Ahead of a key decision by India's telecommunications regulatory body, Mark Zuckerberg wrote a blog post in the Times of India to defend his nonprofit Internet.org, which provides free (but limited) Internet access to under-served areas. The service is called "Free Basics," which enables users to access the Internet but only for a limited number of apps, such as weather, Wikipedia, and, yes, Facebook. Other app developers can apply to Internet.org to be included in Free Basics.
Zuckerberg writes: "Who could possibly be against this? Surprisingly, over the last year there’s been a big debate about this in India. Instead of wanting to give people access to some basic internet services for free, critics of the program continue to spread false claims – even if that means leaving behind a billion people. Instead of recognizing the fact that Free Basics is opening up the whole internet, they continue to claim – falsely – that this will make the internet more like a walled garden. Instead of welcoming Free Basics as an open platform that will partner with any telco, and allows any developer to offer services to people for free, they claim – falsely – that this will give people less choice. Instead of recognizing that Free Basics fully respects net neutrality, they claim – falsely – the exact opposite."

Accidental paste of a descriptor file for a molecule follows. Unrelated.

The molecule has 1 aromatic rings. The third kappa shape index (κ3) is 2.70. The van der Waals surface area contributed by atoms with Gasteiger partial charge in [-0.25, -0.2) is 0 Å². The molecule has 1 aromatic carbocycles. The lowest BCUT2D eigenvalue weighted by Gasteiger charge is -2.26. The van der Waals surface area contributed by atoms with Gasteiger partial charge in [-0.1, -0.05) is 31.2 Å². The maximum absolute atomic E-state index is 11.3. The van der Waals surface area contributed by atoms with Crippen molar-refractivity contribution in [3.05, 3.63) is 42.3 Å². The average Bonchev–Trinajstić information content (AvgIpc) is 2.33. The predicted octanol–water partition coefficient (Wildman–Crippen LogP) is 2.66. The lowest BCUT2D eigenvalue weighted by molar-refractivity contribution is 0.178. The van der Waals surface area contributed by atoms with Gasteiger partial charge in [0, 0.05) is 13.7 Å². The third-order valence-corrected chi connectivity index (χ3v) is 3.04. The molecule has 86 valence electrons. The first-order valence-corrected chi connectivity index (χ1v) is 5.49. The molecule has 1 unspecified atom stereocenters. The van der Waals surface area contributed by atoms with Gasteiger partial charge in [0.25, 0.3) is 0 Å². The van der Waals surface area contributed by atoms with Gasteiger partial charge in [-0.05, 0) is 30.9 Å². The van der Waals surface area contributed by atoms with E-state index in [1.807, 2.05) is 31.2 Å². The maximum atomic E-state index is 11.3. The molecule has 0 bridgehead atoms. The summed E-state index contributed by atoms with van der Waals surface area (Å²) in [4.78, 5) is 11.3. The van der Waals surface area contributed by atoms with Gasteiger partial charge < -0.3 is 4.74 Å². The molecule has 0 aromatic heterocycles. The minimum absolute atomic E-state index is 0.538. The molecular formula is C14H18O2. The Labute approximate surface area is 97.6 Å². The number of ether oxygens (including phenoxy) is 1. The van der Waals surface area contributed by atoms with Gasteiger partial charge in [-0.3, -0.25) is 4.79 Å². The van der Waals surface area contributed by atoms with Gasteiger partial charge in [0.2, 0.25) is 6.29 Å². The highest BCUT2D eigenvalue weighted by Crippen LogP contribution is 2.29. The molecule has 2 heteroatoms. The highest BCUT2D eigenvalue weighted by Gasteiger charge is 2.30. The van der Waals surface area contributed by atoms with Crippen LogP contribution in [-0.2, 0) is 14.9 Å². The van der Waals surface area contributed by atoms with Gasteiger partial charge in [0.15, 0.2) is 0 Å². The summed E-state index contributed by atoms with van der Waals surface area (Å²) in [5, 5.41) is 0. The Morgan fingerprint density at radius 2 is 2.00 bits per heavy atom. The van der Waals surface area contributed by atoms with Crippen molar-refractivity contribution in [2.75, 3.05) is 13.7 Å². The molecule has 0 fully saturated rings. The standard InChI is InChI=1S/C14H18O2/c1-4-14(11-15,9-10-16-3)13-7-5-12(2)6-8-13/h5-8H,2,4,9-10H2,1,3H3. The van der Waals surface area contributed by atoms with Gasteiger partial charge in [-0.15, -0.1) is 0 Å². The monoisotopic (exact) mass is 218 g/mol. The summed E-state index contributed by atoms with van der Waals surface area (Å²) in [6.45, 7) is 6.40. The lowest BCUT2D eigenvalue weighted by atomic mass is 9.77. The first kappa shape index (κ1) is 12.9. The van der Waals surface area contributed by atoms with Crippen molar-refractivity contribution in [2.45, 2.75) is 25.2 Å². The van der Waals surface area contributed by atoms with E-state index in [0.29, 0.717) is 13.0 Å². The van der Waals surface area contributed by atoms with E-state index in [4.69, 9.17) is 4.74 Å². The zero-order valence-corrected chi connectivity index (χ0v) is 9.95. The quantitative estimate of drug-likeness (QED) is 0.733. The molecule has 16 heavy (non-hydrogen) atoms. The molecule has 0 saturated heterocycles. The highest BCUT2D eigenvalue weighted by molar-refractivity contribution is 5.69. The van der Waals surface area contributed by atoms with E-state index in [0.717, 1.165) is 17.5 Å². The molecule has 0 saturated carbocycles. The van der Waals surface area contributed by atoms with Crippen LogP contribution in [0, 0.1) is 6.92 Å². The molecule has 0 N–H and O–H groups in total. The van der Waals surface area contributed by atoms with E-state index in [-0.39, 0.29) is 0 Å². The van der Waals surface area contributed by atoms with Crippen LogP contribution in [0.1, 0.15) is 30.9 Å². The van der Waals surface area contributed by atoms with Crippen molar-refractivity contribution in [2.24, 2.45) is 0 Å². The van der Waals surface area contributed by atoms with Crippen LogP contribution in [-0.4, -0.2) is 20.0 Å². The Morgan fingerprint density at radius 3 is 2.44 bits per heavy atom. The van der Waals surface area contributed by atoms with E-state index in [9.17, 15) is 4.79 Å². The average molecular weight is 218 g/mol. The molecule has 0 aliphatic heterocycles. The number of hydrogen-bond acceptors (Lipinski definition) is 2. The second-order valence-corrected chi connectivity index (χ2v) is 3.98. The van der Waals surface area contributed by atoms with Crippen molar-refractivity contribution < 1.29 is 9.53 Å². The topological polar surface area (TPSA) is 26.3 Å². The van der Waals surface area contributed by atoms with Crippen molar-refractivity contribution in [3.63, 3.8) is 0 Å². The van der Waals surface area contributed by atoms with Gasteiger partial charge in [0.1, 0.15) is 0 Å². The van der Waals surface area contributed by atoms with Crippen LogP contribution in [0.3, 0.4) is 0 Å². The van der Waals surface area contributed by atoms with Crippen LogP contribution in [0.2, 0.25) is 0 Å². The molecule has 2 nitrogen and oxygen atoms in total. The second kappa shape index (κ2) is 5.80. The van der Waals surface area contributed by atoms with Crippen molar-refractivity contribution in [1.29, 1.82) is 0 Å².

Critics of the program, however, argue that provide free access for a select few apps violates the principle of net neutrality, under which all content is treated equally and none is privileged by an Internet provider. Vivek Wadhwa, a fellow at Rock Center for Corporate Governance at Stanford University, wrote an impassioned op-ed in the Washington Post, "India deserves better than Mark Zuckerberg’s watered-down Internet." Wadhwa writes: "Zuckerberg is on the defensive because he doesn’t understand the culture and values of Indians. He doesn’t realize that Ganesh cherishes the freedom that India gained from its British colonizers in 1947 and doesn’t want a handout from a Western company. Ganesh may be poor, but he doesn’t want anyone to dictate what sites he can visit, what movies he may watch, or what applications he can download."
For more on the debate, see this article.